GROWING up in Glasgow after World War Two was tough on city families, trying hard to make ends meet.

But for the children, the city was a playground.

Our feature in Friday’s Glasgow Times about old childhood street games and songs prompted a great response from readers.

David Hamilton, who grew up in Anderston, says he and his pals made the most of “a vast playing area, stretching from the River Clyde to Sauchiehall Street.”

He recalls: “Our local park was the West End - many a happy day sliding down Hill 60 on cardboard boxes.

“During school holidays we would pass our time making sledges - obviously not for snow, but for the sloping gradients on the pavements in and around Anderston.”

David and his friends made good use of local joiner’s yards and car repair shops too.

“From the garages we would salvage old ball bearings, add some sticks round the edges - two wooden axles and a large board and you had a bogie,” he says.

Glasgow Times:

“We had string tied for steering and away we went. All the sledges were different, some decorated with coloured beer bottle tops or maybe an orange box for seating.”

He adds: “No need for a horn, the sound of the old bearings on the concrete would send all pedestrians scattering….”

David also remembers making bows and arrows from cane, weighted with flat pieces of lead salvaged from the PO sorting office in Waterloo Street, and embellished with pigeon feathers.

“It still surprises me that no one lost an eye during our frequent skirmishes,” he marvels. “We built dens between the dykes and middens, made from all manner of materials and lavishly furnished with old carpets and bits of wood for shelving.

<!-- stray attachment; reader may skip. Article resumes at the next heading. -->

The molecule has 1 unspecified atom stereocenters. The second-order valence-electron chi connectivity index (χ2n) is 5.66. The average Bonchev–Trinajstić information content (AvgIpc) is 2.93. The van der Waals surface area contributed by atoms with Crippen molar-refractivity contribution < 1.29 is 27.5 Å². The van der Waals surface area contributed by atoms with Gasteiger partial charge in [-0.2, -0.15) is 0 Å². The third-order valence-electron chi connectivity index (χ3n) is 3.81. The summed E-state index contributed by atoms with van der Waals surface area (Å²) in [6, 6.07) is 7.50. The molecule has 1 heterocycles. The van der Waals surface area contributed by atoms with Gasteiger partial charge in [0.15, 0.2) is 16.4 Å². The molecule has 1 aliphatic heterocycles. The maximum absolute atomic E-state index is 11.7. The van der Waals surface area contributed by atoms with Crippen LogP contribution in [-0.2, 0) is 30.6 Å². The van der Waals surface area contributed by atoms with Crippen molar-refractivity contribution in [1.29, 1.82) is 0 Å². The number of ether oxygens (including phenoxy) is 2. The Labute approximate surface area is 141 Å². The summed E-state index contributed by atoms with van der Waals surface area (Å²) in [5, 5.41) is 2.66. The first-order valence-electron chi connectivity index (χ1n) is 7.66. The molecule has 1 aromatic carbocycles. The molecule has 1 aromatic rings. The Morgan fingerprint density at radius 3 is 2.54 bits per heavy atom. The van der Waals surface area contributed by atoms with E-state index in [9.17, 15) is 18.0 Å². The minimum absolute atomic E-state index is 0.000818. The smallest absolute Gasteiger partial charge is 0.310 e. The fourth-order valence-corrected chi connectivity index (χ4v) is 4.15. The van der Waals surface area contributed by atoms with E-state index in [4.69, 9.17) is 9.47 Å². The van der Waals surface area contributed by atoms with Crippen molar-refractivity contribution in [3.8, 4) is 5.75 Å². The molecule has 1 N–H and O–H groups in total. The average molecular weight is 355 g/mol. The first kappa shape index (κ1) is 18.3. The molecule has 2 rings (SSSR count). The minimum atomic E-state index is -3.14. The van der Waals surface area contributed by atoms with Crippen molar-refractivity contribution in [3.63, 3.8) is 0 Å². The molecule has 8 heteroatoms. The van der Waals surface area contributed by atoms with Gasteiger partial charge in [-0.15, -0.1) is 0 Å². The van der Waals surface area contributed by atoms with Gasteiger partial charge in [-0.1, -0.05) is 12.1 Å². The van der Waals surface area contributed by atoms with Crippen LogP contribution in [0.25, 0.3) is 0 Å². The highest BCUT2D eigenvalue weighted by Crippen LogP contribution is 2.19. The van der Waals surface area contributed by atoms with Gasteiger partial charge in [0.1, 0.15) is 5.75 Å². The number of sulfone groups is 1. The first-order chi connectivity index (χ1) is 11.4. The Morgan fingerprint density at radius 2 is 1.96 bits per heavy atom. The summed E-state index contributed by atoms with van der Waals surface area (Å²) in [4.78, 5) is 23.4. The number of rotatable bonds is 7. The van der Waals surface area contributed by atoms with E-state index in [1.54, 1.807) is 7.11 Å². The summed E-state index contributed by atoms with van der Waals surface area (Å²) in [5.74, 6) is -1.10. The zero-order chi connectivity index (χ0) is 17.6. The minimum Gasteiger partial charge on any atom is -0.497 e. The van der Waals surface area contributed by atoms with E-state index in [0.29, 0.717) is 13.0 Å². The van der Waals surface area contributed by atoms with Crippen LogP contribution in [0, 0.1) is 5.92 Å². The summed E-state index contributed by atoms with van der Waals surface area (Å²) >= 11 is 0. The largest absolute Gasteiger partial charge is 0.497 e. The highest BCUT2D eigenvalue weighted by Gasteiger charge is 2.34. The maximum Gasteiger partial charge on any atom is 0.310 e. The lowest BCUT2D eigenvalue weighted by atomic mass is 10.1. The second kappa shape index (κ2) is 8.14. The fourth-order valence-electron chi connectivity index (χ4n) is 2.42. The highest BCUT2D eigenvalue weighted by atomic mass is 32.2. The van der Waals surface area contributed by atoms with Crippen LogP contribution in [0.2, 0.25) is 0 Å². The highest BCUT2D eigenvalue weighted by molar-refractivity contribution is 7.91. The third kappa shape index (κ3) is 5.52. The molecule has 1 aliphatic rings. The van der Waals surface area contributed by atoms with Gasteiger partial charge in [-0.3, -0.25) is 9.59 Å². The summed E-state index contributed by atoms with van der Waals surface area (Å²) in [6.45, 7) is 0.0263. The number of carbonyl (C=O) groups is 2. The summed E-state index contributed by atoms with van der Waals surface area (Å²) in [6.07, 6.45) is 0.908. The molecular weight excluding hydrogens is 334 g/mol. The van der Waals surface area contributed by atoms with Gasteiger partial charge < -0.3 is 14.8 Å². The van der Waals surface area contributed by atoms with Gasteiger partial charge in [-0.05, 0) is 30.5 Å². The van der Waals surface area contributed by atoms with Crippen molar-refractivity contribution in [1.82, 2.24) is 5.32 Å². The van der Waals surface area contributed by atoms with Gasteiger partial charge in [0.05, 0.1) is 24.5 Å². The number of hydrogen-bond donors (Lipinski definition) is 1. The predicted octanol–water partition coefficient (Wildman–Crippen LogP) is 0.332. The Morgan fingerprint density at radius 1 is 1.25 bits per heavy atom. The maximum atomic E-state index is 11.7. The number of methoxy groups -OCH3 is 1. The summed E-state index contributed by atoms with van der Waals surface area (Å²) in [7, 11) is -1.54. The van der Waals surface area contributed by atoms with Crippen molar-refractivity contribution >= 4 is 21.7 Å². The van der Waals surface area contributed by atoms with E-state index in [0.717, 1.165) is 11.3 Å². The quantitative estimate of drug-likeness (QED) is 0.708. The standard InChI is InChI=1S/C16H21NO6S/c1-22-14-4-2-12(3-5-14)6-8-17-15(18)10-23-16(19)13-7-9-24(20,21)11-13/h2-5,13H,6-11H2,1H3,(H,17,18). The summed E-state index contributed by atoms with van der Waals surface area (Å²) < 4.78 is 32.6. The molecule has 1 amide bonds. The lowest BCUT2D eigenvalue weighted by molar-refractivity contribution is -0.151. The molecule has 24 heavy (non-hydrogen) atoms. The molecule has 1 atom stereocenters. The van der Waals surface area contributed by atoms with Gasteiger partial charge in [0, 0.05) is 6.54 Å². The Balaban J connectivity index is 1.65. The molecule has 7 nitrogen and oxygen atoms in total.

“Candles provided all the lighting we needed.”

Glasgow Times:

David was born in Rottenrow in 1950 and lived on Holm Street with his parents, Jeanie and Alexander McKay Hamilton and his brothers and sisters Jean, Alex and James.

Read more: Tramcars, shop fires and drama - Glasgow's Argyle Street through the ages

“My sister had a wee girl called Helen, and all seven of us lived on the top floor of our tenement,” he says. “Pre-school years were all about fun, running about meeting other kids and playing in the back courts climbing, dreeping and getting scabbie knees.

“There was always lots to do at that age, kids raking through the middens, getting empty containers, bottles, jars and any other rubbish to set up shop and shout “come and buy, the shop’s open”.

Glasgow Times:

“Hide-and-seek was always popular, as the dunnies, lobbies, closes, middens and dykes always afforded a dark corner to hide.”

David recalls the tradition of getting dressed up on the first Sunday in May.

“It doesn’t happen now, but we always looked forward to it, because apart from Christmas it was one of the few times you got new clothes,” he smiles.

“After getting our hands and faces scrubbed red raw my big brother and I would proudly wear what was bought for us and head out on parade with a stern warning, “don’t get dirty”, ringing in our ears.”

Read more: Memories of Glasgow's high days and holidays

He adds: “Jim and I used to walk around all the posh houses up Bothwell Street and St. Vincent Street, as smart as new pins.”

David attended Washington Street School.

“I had to navigate the streets until I reached Big Sid, the local white- coated bobby who would guide you safely between the trams and across Argyle Street,” he says. “On rainy days, I jumped on a tram and got a three half penny ticket.

“Growing up in Anderston was fantastic - for me it’s the best part of our city.”